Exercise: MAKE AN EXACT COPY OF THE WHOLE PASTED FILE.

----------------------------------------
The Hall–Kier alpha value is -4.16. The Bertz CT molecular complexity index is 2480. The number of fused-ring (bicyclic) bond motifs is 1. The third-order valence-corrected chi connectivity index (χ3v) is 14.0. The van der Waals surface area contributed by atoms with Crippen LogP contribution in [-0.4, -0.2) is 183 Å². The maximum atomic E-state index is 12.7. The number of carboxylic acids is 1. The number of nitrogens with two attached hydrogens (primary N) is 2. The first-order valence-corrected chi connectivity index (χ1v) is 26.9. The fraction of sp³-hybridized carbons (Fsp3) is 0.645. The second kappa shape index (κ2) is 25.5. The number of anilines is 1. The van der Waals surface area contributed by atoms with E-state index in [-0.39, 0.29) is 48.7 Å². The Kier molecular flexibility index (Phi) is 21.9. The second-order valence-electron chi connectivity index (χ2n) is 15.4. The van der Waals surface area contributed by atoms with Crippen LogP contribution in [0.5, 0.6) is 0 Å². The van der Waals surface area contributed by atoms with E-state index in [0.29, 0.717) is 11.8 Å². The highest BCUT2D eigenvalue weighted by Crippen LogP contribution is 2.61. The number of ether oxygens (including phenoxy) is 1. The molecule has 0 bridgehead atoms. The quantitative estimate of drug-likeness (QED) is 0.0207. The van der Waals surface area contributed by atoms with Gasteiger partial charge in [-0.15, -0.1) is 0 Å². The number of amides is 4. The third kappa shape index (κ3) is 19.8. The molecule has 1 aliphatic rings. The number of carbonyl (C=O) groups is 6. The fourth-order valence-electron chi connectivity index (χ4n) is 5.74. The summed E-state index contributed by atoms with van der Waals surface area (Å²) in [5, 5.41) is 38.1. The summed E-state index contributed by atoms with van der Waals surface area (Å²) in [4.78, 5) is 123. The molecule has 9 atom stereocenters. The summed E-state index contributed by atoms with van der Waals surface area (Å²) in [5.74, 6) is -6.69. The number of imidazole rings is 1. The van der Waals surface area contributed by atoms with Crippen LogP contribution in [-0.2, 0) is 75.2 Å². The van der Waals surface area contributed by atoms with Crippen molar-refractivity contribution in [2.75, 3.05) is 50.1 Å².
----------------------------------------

The Hall–Kier alpha value is -4.16. The Bertz CT molecular complexity index is 2480. The number of fused-ring (bicyclic) bond motifs is 1. The third-order valence-corrected chi connectivity index (χ3v) is 14.0. The van der Waals surface area contributed by atoms with Crippen LogP contribution in [-0.4, -0.2) is 183 Å². The maximum atomic E-state index is 12.7. The number of carboxylic acids is 1. The number of nitrogens with two attached hydrogens (primary N) is 2. The first-order valence-corrected chi connectivity index (χ1v) is 26.9. The fraction of sp³-hybridized carbons (Fsp3) is 0.645. The second kappa shape index (κ2) is 25.5. The number of anilines is 1. The van der Waals surface area contributed by atoms with E-state index in [-0.39, 0.29) is 48.7 Å². The Kier molecular flexibility index (Phi) is 21.9. The second-order valence-electron chi connectivity index (χ2n) is 15.4. The van der Waals surface area contributed by atoms with Crippen LogP contribution in [0.5, 0.6) is 0 Å². The van der Waals surface area contributed by atoms with E-state index in [0.29, 0.717) is 11.8 Å². The highest BCUT2D eigenvalue weighted by Crippen LogP contribution is 2.61. The number of ether oxygens (including phenoxy) is 1. The molecule has 0 bridgehead atoms. The quantitative estimate of drug-likeness (QED) is 0.0207. The van der Waals surface area contributed by atoms with Gasteiger partial charge in [-0.15, -0.1) is 0 Å². The number of amides is 4. The third kappa shape index (κ3) is 19.8. The molecule has 1 aliphatic rings. The number of carbonyl (C=O) groups is 6. The fourth-order valence-electron chi connectivity index (χ4n) is 5.74. The summed E-state index contributed by atoms with van der Waals surface area (Å²) in [5, 5.41) is 38.1. The summed E-state index contributed by atoms with van der Waals surface area (Å²) in [4.78, 5) is 123. The molecule has 9 atom stereocenters. The summed E-state index contributed by atoms with van der Waals surface area (Å²) in [5.74, 6) is -6.69. The number of imidazole rings is 1. The van der Waals surface area contributed by atoms with Crippen LogP contribution in [-0.2, 0) is 75.2 Å². The van der Waals surface area contributed by atoms with Crippen molar-refractivity contribution in [2.75, 3.05) is 50.1 Å².